Only senior LDP members Taku Yamasaki and Koichi Kato, joined by a few of their junior associates, provided positive reactions. Yamasaki especially, for some time now, has encouraged Japan’s government to take a more conciliatory posture toward North Korea. Even visiting Pyongyang himself for informal talks with the leadership there. So his response was no surprise. It did provide Japanese political journalists with the opportunity to describe opinion within the LDP on the issue as “divided.” But every one of those articles I read made it clear in the text that the Yamasaki-Kato view is held by only a very small minority of the Party.

In fact, media reaction in Tokyo was uniformly negative. Just a question of the degree of negativity. Even the Left-Leaning Asahi Shimbun refused to fully endorse the latest development concerning North Korea’s nuclear capabilities. Arguing in their articles and editorials that Pyongyang’s submission of information about its nuclear program was a positive step. But quickly warning that it wasn’t a very big step at all. And that much remained to be accomplished. The more right-leaning Sankei and Yomiuri were far more negative in their assessments. Predicting real problems for Japan in the near-term.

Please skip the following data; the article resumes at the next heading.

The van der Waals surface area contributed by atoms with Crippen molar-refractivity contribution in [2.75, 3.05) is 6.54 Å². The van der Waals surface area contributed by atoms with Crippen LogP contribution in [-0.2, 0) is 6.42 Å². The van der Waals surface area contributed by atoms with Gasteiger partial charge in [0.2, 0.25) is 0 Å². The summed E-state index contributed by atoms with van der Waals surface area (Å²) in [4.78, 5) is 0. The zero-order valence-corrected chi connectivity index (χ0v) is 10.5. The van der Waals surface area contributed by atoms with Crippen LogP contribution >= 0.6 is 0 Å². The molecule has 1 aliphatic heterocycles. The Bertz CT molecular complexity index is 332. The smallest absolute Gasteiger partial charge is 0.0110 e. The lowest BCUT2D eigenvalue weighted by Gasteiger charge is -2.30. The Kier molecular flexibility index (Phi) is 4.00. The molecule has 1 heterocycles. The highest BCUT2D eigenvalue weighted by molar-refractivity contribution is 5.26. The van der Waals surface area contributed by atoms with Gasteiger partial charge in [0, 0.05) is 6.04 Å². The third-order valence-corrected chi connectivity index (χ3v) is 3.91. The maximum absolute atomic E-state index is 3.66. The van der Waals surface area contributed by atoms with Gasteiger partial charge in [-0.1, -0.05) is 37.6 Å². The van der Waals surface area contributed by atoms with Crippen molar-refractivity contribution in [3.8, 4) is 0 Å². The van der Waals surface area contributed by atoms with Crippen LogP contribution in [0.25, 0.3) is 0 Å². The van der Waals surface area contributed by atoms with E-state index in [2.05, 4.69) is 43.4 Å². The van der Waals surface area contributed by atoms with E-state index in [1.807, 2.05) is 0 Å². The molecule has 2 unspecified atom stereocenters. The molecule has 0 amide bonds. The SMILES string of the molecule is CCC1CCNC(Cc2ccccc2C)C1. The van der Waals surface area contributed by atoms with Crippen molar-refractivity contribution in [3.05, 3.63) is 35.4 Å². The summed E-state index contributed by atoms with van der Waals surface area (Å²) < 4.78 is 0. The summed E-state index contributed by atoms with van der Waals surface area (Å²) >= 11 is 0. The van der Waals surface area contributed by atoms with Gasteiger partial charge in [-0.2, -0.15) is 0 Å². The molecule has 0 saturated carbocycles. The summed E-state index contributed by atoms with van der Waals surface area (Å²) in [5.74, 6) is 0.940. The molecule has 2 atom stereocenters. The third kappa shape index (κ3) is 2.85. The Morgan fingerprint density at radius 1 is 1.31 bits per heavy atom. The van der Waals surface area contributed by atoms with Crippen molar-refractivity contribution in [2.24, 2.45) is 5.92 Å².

It’s a bit early to assess the effect of all this on Japan’s attentive public opinion. Though Fuji TV today published the results of one of their quick Tokyo metro area telephone polls. They asked respondents what they thought of the Fukuda Administration’s approval of Washington’s decision to de-list North Korea. 69.2 percent disapproved, and only 21.8 percent approved! Granted, that’s an early, and highly selective, poll. Tokyo Metro isn’t all of Japan. Or even representative. But it certainly suggests Prime Minister Fukuda is unlikely to benefit from the position Washington’s announcement has put him in. He could be forgiven for recalling the effect of President Richard Nixon’s unexpected decision to visit China on the premiership of Eisaku Sato some years back!